Friday, 03 August 2012 02:29
By press release
The Antigua and Barbuda Labour Party (ALP) joins with the people of the Commonwealth Caribbean in their celebration of Emancipation Day 2012.
On August 1, 1834, one hundred and seventy-eight years ago, the forebears of today’s Antiguans and Barbudans successfully gained their freedom from forced labour. The ALP stands guard over that cherished freedom and will not allow our gains to be diminished.
Though slavery ended in 1834, it was nevertheless not until 1939, with the founding of the Antigua Trades and Labour Union (AT&LU) and passage of the Trade Unions Act, that the freedom promised in 1834 began to be realized. For more than 100 years—from 1834 until 1939—it was unlawful for employees in Antigua and Barbuda to form a union and to engage in collective bargaining.
The AT&LU/ALP organized workers throughout Antigua and Barbuda into a fighting force which won, in 1951, a new constitution that guaranteed adult suffrage. Every man and woman twenty-one years and older, in that year, was able to cast a vote for one of eight representatives to the Parliament. The AT&LU/ALP also fought to promote self-expression and cultural innovations by the majority population.
The leaders of the AT&LU/ALP in 1947 protected the steelbands and the iron bands in Antigua from being banned and quieted. The country’s first trade union, with its strong support in the villages and in the islands’ towns, protected “the poor man’s piano” from being silenced, by those who saw cultural self-expression as injurious to morals. The Hells Gate (Point), Brute Force (South Street), Red Army (Grays Farm), Blue Skies (Jennings), Man Power (St. Johnston’s Village), Sun Valley (Barnes Hill), and Miami Jeeps (Old Road) were brought together as early as August 1949, at King George V Memorial Grounds, on the initiative of the AT&LU.
The AT&LU/ALP and Mr. Edward Margetson, an outstanding musician, fostered competition among the steelbands, and ensured that their members learned to read and understand music. In fact, it was The Workers’ Voice Newspaper, the organ of the AT&LU, which gave voice to an annual Carnival in its Saturday, May 5, 1953, edition. The first anniversary of the death of the King and the immediate ascendancy of Elizabeth, as our Queen, sparked the annual celebration which acted as the event to inspire the newspaper’s interest.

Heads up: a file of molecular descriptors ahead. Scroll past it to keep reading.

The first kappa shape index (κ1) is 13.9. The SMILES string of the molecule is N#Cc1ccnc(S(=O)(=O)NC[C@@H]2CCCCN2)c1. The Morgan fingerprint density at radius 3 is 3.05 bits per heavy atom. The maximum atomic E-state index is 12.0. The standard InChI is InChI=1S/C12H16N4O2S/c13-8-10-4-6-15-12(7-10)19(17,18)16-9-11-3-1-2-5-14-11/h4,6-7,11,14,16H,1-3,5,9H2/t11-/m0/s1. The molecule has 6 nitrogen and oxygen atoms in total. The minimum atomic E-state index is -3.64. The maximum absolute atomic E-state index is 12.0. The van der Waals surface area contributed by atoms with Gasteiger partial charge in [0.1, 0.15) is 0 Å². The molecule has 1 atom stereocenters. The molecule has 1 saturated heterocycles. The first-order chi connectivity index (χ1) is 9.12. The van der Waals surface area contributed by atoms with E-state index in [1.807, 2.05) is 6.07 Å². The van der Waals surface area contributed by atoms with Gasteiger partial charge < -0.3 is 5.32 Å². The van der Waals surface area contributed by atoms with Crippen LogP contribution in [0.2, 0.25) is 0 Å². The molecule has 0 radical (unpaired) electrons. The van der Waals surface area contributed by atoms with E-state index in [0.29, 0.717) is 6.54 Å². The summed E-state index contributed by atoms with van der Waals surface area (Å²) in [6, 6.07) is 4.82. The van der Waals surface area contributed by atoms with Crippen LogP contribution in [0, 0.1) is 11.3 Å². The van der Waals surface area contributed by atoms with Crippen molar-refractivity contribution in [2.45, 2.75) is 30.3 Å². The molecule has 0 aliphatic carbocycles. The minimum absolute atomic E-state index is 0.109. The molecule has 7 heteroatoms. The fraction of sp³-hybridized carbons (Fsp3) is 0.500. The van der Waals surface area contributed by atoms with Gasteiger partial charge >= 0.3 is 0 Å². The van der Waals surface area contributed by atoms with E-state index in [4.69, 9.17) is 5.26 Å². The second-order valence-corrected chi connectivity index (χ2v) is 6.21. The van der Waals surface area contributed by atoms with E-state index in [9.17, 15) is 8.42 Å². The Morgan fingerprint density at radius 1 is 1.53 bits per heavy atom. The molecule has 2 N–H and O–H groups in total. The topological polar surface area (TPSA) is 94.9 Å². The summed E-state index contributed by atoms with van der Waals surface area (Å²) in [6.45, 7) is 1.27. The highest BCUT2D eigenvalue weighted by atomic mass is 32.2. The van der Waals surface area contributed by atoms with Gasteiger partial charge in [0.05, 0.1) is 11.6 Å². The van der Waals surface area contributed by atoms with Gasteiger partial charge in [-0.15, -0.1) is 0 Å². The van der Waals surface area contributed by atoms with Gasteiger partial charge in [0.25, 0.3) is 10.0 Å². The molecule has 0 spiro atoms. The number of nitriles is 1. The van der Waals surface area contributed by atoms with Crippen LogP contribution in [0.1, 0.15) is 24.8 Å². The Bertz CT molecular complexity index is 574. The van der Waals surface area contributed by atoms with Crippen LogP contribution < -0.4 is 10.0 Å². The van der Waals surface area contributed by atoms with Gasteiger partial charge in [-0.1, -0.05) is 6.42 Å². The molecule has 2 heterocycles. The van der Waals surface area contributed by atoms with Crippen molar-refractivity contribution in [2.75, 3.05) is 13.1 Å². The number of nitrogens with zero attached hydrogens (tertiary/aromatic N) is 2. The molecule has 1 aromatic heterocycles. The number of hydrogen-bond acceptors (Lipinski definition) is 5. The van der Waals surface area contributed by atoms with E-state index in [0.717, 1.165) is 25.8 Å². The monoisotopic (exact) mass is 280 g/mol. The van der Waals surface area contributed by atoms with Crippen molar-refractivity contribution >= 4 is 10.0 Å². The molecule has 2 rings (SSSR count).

Under the new Minister of Social Services, Edmund Hawkins Lake, the first Carnival was organized in 1957—one year following the second adult-suffrage election in Antigua and Barbuda. In the year 1956, Ministerial government was introduced to Antigua and Barbuda.
The AT&LU/ALP leaders chose Emancipation Day, August 1, for the annual festival. They wanted the Carnival to coincide with the date of our freedom from slavery, as a mark of what had been and could be produced by the descendants of emancipated people. The cultural festival encouraged creativity and self-expression among artists. Competition among steelbands, floats, calypsonians, troupes and individuals was the norm in 1957. The festival was subsequently extended to two days’ holidays, and organized on the first Monday and Tuesday of August, annually.
The ALP recognizes that not many people today, 2012, make the connection between Emancipation and Carnival. But in 1957, or fifty-five years ago, long before internal self-government and sovereignty, the AT&LU/ALP sought to make the connection between the past and the future permanent. The ALP will continue to emphasize the importance of cultural expression by providing resources and other support to those groups and individuals who help to make Antigua and Barbuda the venue for the greatest Summer Festival.
During the leadership of Prime Minister Lester Bird, the bands and the troupes were able to have their equipment and their materials enter Antigua and Barbuda free of any duty and port charges. Many artistes even received direct subsidies from government to help them to make music and to encourage expression.
The ALP, upon its return to governance, will ensure that emancipation, 178 years ago this year, is not cast aside. Trinidad and Tobago is today hosting the President of Nigeria, H.E. Mr. Goodluck Johnathan, and an entourage who have come to celebrate their emancipation and sovereignty. Jamaica is holding a five-day celebration and has created an Emancipation Park to serve as highlights of its people’s emancipation and sovereignty. The ALP will continue to give great emphasis to Antigua and Barbuda’s history and our people’s achievements each year when it returns to governance, in 2014 or earlier.